He Collects Girls like he Collects Action Figures

He collects girls like he collects action figures.

A Story by Chloe Dow

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“He collects girls like he collects action figures” You say in between laughs. All your friends who said you weren’t funny laughed at your joke; it feels good, doesn’t it? You feel as though the sun shines out of your ass and you’re walking on sunshine.

Until the guilt reaches its grubby hands out of the dark and wraps it’s gross and decaying hands around your neck and squeezes like a python does to its prey.

You’re 12, and you’re lying on the bed room floor of The boy who collects girls like he collects action figures, you’re talking, you know about ‘guy things’; cars and comic books. Just like usual and then The Boy who collects girls like he collects action figures changes the topic to something you’re not so comfortable about nor have much interest in…

…Girls.

You know, girls with blonde hair, brown hair. Girls with b***s; large and small. Girls with tan skin, girls with pale skin. Every weird and strange detail about them. Then he shows you something you thought you could go your whole innocence not knowing about. His dad’s magazines.

He shows you every dog eared page of the magazine each decorated with pictures of women partially and also entirely lacking clothing. Each next to a car or a motor bike.

He then leaves to take a shower. You nose around his room, curious, it’s ok, anyways everybody does it, don’t they? You open the wardrobe door and inside are shelves upon shelves of action figures.

‘Whoa’ you gasp in amazement. Never in your young life had you seen so many action figures! There was Batman ones! Spiderman ones and even Aqua man! Your eyes light up as though you had seen the Holy Grail, even drool escapes your mouth. You hear The boy who collects girls like he collects Action Figures returning from his shower, you close the wardrobe door immediately and hide in your sleeping bag. The boy opens the door to find you, his best friend  pretending to be asleep, so you won’t have to hear his stories about him and his girlfriends.

You’re 14, and you’ve had a few girlfriends yourself, just not as many as The Boy – and it destroys your mind, thinking about how is it possible that some one as strange and nerdy as him can get more girls than you can. You hate it that the amount of girls he has, well, bothers you. It makes you feel shallow, like all the other boys The Boy is friends with.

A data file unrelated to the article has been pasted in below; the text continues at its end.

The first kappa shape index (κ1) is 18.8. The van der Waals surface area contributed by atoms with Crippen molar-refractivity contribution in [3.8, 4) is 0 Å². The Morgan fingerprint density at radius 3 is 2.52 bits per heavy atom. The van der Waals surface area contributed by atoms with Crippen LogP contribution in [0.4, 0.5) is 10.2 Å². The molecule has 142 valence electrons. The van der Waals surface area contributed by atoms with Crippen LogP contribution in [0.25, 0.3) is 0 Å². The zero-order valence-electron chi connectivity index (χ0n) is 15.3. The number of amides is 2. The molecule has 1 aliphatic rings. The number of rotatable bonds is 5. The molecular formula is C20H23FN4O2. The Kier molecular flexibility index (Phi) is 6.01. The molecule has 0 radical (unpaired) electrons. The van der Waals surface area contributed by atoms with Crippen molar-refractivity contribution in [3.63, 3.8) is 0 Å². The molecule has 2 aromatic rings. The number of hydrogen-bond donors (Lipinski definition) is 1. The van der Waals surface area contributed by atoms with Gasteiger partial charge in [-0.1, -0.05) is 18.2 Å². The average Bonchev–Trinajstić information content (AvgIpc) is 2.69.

You and he still hang out, just not as much as you did when you started school together. You still talk when you sit together in class, but its more just small talk to exterminate the awkward silence you radiate from your awkwardness and the boredom. Not friends, just acquaintances.

You’re 12 years old and you’re lying on the bedroom floor of The Boy who collects girls like he collects action figures. It’s as dark as the devils’ soul, except for the glow in the dark stickers of cars on the roof. You think that it looks cheesy but tell The Boy  that you think it’s cooler than stupid glow in the dark stars. You lied, you love the glow in the dark star stickers. His sheets rustle noisily as The Boy tosses and turns as though he’s having an epileptic fit, trying to get comfortable.

Upon finishing thrashing around his bed like a fish out of water in an attempt to find comfort and finding that comfort, he sleepily asks you who you have a crush on. You panic, you don’t have a crush on any one. But you cant say that to him, he’ll laugh at you if you don’t. You step it up a notch. You put on the most confident sounding voice your 12 year old self owns and say; “I don’t have a crush” You pause. “I have a girlfriend” You desperately hope that The Boy believes you.

He sits up in his bed, although you can’t see him you could hear his crisp and clean sheets rustle as he moves to sit up. He turns the lamp on that has a base of a car with a girl in a bikini on top of the bonnet and a red cylinder lampshade surrounding the light bulb, which cast a reddy glow over the room.

“You do not!” Cries The Boy in disbelief.

“I do too!” You shout, sounding rather offended.

“Go on then” He says. “Tell us her name then” he challenges you.

You freeze; you didn’t think to think up a name for her! You can’t think of a good name and you racked your brain harder than your father shakes his protein shake shaker. Then suddenly you started to make words with your mouth, completely working against your brains orders.

“Actually, she didn’t tell me” you said. The boy opened his mouth to speak until you said with your voice dripping in confidence in what you were saying; “I met her at a masquerade themed birthday party and after we kissed she left. I didn’t catch her name and I’ve been looking for her since”